Spacing is a miraculous thrice-yearly magazine, generally well designed and presented in landscape format, about the urban psychogeography of Toronto – a terminology all but coined and certainly promoted by Spacing and its acolytes. Those acolytes, however, are typical young Toronto leftists who think the entire city comes to a screeching halt, falling off a cliff like the town on the asteroid in Dark City, once you hit some nebulous easterly border, like Spadina Ave. or St. George St. (“Street George Saint”).

These Annex and Parkdale snobs are insufferable and massively dominate every single form of “alternative” media coverage in the city. Really, if they aren’t within walking distance of Dooney’s (which, they will repeatedly remind you, they just barely saved from conversion into a Starbucks) or of Bar Italia, well, they’re just too far away from everything, aren’t they?

I thought I would put this theory to the test. I looked over every issue – including the new one, launching tomorrow – and classified them as discussing the west end (west of Yonge), the east end, Yonge St. and downtown per se, or the suburbs. Articles about history or other cities or suchlike were deemed unclassified. Every sidebar, if it had a byline, was deemed an article, but tiny slugs and footers weren’t. Nor were photo-essays.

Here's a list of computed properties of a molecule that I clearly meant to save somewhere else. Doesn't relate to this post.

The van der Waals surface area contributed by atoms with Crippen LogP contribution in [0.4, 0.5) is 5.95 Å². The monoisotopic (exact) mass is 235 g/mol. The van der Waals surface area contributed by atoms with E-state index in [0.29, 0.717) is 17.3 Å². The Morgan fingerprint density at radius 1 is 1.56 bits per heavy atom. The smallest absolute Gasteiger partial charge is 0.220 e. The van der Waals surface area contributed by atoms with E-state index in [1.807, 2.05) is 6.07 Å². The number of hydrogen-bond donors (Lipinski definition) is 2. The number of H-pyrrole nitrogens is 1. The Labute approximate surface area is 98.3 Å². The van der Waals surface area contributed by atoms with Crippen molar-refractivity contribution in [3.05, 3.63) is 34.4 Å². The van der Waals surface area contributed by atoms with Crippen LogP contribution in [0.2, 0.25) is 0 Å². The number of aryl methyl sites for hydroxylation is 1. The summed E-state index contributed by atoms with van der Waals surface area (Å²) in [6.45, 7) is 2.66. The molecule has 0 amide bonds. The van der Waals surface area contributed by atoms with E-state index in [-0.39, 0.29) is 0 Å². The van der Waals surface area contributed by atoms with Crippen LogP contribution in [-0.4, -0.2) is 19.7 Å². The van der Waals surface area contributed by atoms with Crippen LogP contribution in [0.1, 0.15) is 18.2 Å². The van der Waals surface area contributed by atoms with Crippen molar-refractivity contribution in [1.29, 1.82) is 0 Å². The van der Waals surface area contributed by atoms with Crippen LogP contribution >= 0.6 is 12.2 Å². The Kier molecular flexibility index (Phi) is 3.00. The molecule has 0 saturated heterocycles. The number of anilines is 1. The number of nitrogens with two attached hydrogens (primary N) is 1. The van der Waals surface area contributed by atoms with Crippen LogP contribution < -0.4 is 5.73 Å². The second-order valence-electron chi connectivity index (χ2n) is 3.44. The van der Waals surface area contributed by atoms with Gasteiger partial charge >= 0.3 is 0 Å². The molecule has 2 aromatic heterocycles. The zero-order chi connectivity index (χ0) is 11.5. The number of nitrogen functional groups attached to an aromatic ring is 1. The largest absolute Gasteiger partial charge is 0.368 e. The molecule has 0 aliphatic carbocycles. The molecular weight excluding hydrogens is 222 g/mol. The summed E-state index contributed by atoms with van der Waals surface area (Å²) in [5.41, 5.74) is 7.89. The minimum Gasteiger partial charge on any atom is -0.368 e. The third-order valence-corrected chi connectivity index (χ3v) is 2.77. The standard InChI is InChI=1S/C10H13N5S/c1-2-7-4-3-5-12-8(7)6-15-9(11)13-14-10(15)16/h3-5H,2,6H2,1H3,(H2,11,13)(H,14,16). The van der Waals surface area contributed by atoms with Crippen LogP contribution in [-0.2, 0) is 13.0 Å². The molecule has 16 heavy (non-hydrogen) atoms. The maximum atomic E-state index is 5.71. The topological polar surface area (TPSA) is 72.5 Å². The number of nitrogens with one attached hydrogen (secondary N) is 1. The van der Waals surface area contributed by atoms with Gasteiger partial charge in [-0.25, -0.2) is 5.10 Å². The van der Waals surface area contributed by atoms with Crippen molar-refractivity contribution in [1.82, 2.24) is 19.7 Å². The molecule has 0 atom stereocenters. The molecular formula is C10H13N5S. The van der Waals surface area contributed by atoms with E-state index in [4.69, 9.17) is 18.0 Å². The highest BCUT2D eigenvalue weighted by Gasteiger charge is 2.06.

The results? They spend vastly more time talking about the city as a whole (90 articles) than anything else. But they talk about downtown and geography-nonspecific topics more often than they discuss the east end, which is covered about half as often as the west end.

Neighbourhood Issue number Total
1 2 3 4 5
City-wide 10 15 32 17 16 90
West 6 10 10 8 8 42
Unclassified 4 3 8 10 14 39
East 1 7 2 7 5 23
Yonge St. 6 3 2 9 1 21
Suburban 0 9 0 3 2 14

I know you couldn’t stand to live way the hell over here, but we like it, OK? It’s still Toronto once you cross the Don River.

Have you read my goddamned articles or what? And where do you think I’m taking all these pictures?

The foregoing posting appeared on Joe Clark’s personal Weblog on 2005.11.23 17:37. This presentation was designed for printing and omits components that make sense only onscreen. (If you are seeing this on a screen, then the page stylesheet was not loaded or not loaded properly.) The permanent link is:

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